In mid-June 1940 Paris fell to Adolf Hitler and Nazi Germany. The World War II timeline below summarizes this and other important World War II events from mid-June, 1940.
World War II Timeline: June 15-June 19
June 15: Despite pleas from both France and Britain, the U.S. Congress continues to refuse to intervene in Europe, with some legislators going so far as to suggest that England and France surrender to Hitler.
June 16: In an 11th hour rescue attempt, Britain offers to unite its empire with that of France. The following day, France will ask Germany for an armistice, requesting "peace with honor."
Irish Prime Minister Eamon de Valera mobilizes the Irish military in preparation for an Axis invasion of nearby England.
June 17: About 2,500 British troops perish when five Luftwaffe bombers attack the Lancastria, a Cunard luxury liner being used to transport troops.
With most naval forces focused on the Pacific Fleet, the U.S. Navy asks Congress for $4 billion to build an equally strong Atlantic fleet.
June 18: The British Royal Air Force (RAF) pulls out of France, and the French military hastily retreats from the Wehrmacht. French general Charles de Gaulle, speaking from London, pleads with his countrymen to continue to resist Germany, claiming "France has lost a battle, but France has not lost the war."
In a meeting with Adolf Hitler in Munich, Benito Mussolini is bitterly disappointed to find that he will not be granted large tracts of French territory. Hitler hopes that by offering France easy surrender terms, the French will be less likely to continue fighting from North Africa.
June 19: With the German conquest of France complete, the exiled governments of Poland and Belgium move to London.
World War II Headlines
Below are more highlights and images that outline the events of World War II and the German invasion of France in 1940.
Hundreds killed, wounded in Paris by German attacks: A Parisian victim of German bombing raids lies in a hospital bed. The German bombardment of Paris inflicted some 900 casualties, including 254 dead. Most of the victims were civilians and many were schoolchildren. Designed to produce terror, the air attack had the desired effect. Fleeing civilians clogged all roads around Paris, where some were strafed by German planes.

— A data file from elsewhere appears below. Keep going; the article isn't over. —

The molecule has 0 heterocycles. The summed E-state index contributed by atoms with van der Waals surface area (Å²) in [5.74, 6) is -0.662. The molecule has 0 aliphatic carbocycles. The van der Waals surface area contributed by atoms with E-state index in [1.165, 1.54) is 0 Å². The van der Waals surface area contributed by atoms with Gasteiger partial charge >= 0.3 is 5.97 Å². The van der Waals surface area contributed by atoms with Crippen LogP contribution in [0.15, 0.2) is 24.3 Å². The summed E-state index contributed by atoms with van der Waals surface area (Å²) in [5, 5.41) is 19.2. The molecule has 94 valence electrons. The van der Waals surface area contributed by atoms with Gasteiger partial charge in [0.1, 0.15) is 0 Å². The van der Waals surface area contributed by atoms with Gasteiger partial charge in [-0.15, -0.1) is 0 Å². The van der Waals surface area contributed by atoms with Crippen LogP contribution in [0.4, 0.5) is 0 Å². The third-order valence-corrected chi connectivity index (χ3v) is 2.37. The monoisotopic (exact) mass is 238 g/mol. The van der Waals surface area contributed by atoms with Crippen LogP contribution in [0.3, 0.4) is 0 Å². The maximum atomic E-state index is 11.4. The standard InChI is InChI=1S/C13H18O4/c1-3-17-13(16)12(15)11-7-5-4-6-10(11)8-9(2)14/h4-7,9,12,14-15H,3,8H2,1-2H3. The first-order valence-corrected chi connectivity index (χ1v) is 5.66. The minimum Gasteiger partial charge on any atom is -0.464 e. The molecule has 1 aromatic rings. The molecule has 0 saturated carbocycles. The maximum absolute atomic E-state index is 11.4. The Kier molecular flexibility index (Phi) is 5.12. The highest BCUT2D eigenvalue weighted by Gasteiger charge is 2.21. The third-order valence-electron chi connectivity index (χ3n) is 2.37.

Luftwaffe attacks leave Dunkirk in flames: French civilians flee danger and destruction during the aerial bombardment of Dunkirk, France. Heavy Luftwaffe attacks left the dead and wounded scattered among the burning wreckage of homes, vehicles, and military equipment. British Expeditionary Forces Captain Richard Austin wrote: "The whole front was one long continuous line of blazing buildings, a high wall of fire, roaring and darting in tongues of flame, with the smoke pouring upwards and disappearing in the blackness of the sky above the rooftops." Dunkirk was reduced to rubble.
Allies evacuate 220,000 from Cherbourg, France: British and French soldiers leave Cherbourg, France, on British ships bound for Southampton, England. After the successful evacuation at Dunkirk, the British rescued an additional 220,000 Allied troops that had been stranded in France. On June 10, Operation Cycle picked up evacuees at Le Havre. Beginning on June 15 at Cherbourg, in Operation Ariel, Allies spirited soldiers away from Saint-Malo, Brest, Saint-Nazaire, and other ports all the way down the French coast to the border with Spain. When the evacuations were complete on June 25, a total of 558,000 Allied troops had escaped the German invasion.
Vichy's minister of defense balances opposing interests: French General Maxime Weygand served as Vichy defense minister from June to September 1940. In that burdensome role, he juggled Japanese demands for freedom of movement in northern Indochina against strong U.S. opposition to the idea. Then as Vichy delegate to the French North African colonies, Weygand alternately protested and collaborated with Nazi policies. Heeding U.S. warnings, Weygand opposed German bases in Africa, though he had equipment delivered to Rommel's Afrika Korps. Weygand's semi-collaboration was insufficient for Hitler. Under Nazi pressure, Weygand was recalled in November 1941, arrested in 1942, and held by Germany for the duration of the war.
The Nazi invasion of France: On May 10, 1940, German General Fedor von Bock's Army Group B struck into Belgium and the Low Countries. This was only a diversionary attack, as the main assault by General Karl Rudolf Gerd von Rundstedt's Army Group A was launched from the Ardennes forests, while General Wilhelm Ritter von Leeb's Army Group C secured the southern flank and pinned down some 30 French divisions. By June 25, France had fallen.
Keep reading for a World War II timeline detailing events of late June and early July 1940.